There Once Lived a Woman, By Ludmilla Petrushevskaya

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The Independent Culture

"There once lived a woman who was killed, then brought back to life." "There once lived a woman who was so fat, she couldn't fit in a taxi." Such weird, button-holing beginnings are typical of this collection of strange fables.

Divided into four sections – "Songs of the Eastern Savs", "Allegories", "Fairy Stories" and "Requiems" – they are full of sudden deaths and resurrections, bitter hardships and magical transformations. A family hides out in the woods, living on mushrooms, dandelions and goat's milk; it's not clear what they are hiding from, but soon it will come for them. Two ballet dancers are fused together in one body by a wizard. A woman is given a lift by a lorry driver who never stops grinning, and his companion, a skeleton in an overcoat. Characters forget their names, walk into unknown houses with food waiting for them, hear footsteps in empty flats.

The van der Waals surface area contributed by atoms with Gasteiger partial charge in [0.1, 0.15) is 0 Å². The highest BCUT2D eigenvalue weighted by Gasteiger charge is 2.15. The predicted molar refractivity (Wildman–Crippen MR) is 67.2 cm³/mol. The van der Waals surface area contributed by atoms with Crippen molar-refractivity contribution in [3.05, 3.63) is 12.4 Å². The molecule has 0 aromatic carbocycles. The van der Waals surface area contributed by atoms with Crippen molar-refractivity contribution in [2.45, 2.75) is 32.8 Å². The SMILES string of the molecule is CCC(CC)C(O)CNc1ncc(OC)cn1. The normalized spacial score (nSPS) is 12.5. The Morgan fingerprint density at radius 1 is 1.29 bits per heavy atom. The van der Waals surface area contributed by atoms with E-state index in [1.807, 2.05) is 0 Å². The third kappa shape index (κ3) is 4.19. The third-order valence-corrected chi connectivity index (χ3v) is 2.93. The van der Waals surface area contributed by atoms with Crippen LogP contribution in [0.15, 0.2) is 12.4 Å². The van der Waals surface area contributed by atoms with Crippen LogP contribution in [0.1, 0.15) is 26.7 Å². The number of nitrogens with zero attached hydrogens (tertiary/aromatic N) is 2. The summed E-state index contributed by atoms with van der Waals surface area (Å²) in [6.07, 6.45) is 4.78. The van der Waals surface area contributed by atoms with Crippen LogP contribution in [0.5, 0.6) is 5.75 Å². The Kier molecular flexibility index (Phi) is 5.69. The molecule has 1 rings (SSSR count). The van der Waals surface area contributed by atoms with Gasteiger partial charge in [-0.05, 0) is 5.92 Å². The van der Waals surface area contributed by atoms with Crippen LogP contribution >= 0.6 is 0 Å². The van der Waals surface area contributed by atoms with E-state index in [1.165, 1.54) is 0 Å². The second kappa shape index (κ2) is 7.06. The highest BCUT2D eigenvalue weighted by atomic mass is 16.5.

An entrancing collection of tales, as humane and unsentimental as Chekhov, as grim and funny as Beckett, as dark and unsettling as Poe.